The students have received a steady stream of dollar donations and have given out their hippo charms in return. An additional design, a “hippo figurine”, created by another student in the class, has also become a popular request. The project is well on its way to raising the needed funds for the symbolic hippopotamus adoption. More than that, it is showing once again how small efforts can add up to positive change. Call it a keychain, call it a charm, in this case, it is more; it is students making a positive impact on their world.

If you wish to know more about this project or are interested in participating in some way, you can contact the Global Inquiry Class through the GEMS Innovation Lab by email or connect @gemsinnolab.

THE FWSU STORY: Fletcher Students Learn About Financial Literacy

Plan ahead. Isn’t that what we’ve always been told? In Fletcher, students have begun to do just that, and they are working to secure their financial futures in the process.

Each student received a certificate signed by State Treasurer Beth Pearce.

Each student received a certificate signed by State Treasurer Beth Pearce.

The Reading is an Investment Program is an initiative of the Vermont State Treasurer’s Office. It encourages students to learn about financial literacy through children’s books. This year’s theme, “Creative Ideas Pay Off,” encourages librarians to share the stories of entrepreneurs and their innovative ideas and projects that have led them to financial success. Creativity and planning skills are emphasized as students share stories that provide inspiration and a framework for their future financial plans.

The program provides a book list that focuses on money management, as well as a reading log for students and suggested activities that teach students about personal finance. In Fletcher, all students shared financially-themed books as part of library classes with Librarian Emily DiGiulio.

"The Bridge of the Golden Wood" by Karl Beckstrand and Yaniv Cahoua

This title was included on the book list: “The Bridge of the Golden Wood” by Karl Beckstrand and Yaniv Cahoua

“Our students gain an understanding of financial concepts as they make connections to the stories and characters in the books,” DiGiulio said. “The books include young characters making a difference in their families and communities and help students understand financial issues. Through reading, book discussions, and reviewing ideas with partners in the activities, students begin learning about the role money plays in our lives while building their skills for financial well-being.”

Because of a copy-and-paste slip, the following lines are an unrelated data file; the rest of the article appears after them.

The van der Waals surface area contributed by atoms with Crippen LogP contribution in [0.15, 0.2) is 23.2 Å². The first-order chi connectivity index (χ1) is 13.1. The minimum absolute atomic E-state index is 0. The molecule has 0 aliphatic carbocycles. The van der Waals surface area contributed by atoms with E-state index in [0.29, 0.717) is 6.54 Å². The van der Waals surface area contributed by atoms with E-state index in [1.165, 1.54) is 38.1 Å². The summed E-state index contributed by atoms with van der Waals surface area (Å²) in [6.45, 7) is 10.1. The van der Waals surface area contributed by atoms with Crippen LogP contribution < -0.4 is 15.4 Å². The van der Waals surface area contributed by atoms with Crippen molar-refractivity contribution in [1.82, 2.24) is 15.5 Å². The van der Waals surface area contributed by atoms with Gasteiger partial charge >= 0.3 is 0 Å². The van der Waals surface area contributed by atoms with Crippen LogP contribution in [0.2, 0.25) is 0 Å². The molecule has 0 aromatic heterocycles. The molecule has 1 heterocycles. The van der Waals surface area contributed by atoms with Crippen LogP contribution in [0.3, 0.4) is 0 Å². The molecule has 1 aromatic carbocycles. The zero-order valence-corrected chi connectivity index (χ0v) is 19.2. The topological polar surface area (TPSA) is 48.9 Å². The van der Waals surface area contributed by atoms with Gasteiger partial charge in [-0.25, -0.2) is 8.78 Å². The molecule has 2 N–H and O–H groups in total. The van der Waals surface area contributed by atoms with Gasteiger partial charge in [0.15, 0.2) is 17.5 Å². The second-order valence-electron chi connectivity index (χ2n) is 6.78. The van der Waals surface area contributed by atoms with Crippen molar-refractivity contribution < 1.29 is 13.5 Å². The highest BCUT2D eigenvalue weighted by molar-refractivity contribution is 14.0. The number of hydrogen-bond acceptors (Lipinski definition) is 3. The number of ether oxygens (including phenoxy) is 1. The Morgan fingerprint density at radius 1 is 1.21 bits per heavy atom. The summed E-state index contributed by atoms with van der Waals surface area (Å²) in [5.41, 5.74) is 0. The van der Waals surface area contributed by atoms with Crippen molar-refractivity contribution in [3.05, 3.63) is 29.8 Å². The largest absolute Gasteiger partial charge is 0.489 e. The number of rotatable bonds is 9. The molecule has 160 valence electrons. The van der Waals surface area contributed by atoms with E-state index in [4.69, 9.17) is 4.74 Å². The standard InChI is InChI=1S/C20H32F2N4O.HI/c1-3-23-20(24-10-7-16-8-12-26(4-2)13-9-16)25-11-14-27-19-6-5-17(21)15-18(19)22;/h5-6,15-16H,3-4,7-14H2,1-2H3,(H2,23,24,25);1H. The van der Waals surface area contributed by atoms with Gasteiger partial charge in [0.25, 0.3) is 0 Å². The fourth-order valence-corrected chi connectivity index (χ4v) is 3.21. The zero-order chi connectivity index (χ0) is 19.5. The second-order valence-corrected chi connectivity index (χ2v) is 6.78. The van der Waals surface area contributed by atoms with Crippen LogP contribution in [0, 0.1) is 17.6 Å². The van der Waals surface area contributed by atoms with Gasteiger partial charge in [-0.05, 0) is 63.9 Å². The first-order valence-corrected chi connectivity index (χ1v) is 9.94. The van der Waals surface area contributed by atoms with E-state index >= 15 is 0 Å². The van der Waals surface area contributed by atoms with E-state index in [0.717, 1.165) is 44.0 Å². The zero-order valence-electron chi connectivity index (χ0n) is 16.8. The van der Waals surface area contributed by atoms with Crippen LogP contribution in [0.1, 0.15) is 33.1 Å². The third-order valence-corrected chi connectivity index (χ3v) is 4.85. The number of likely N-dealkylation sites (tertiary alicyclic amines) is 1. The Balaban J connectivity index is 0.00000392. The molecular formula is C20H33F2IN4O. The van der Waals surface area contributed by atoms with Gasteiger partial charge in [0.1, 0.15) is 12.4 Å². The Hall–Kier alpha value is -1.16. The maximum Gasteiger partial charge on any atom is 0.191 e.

Three books are included in the program this year. The Bridge of the Golden Wood, By Carl Beckstrand, tells the stories of successful businesspeople and how they have turned creative ideas into practical solutions. It also teaches the relationship between goods and services and the relationship between expenses and sales. A second story, Barbara deRebertis’s, Count on Pablo, tells the tale of a young boy and his grandmother who develop a successful plan to market their wares. The final book, Soda Bottle School, by Laura Kutner and Suzanne Slade, discusses how a young girl evaluates the wants and needs of her customers.

Another title was "Count on Pablo" by Barbara deRubertis

Another featured title: “Count on Pablo” by Barbara deRubertis

“Supporting students in thinking about money management, financial success, and ingenuity at an early age is a critical step in setting the stage for creating adults who behave in a financially responsible manner,” Science, Technology, Engineering and Math (STEM) Teacher Leader Denette Locke said. “It’s great to see this theme extend beyond the classrooms and into library classes.”

DiGiulio registered each student at Fletcher for the program, presented the lessons, facilitated discussion and awarded each student a certificate signed by State Treasurer Beth Pearce.

This title was a favorite of the students: "The Soda Bottle School" by Seno Laura Kutner and Suzanne Slade

This title was a favorite of the students: “The Soda Bottle School” by Seno Laura Kutner and Suzanne Slade

According to DiGiulio, the Vermont State Treasurer’s Office provides the incentive for a 529 College Savings Account and students are selected by having their name drawn to win. “Having access to this account gives our students the opportunity to have funds for their future educational goals,” she said. “This program provides our students with an equal opportunity to have this college fund that will grow over the years as it adds to their repertoire of positive financial choices.”

Three Fletcher students also received recognition for their participation in the program’s “Be Money Wise” poster contest.

“It’s great to see students connecting a variety of disciplines and making meaning of their interconnectedness,” Literacy Teacher Leader Julie Steves said. “Reading and math go hand-in-hand so to use great books to teach financial concepts makes total sense.”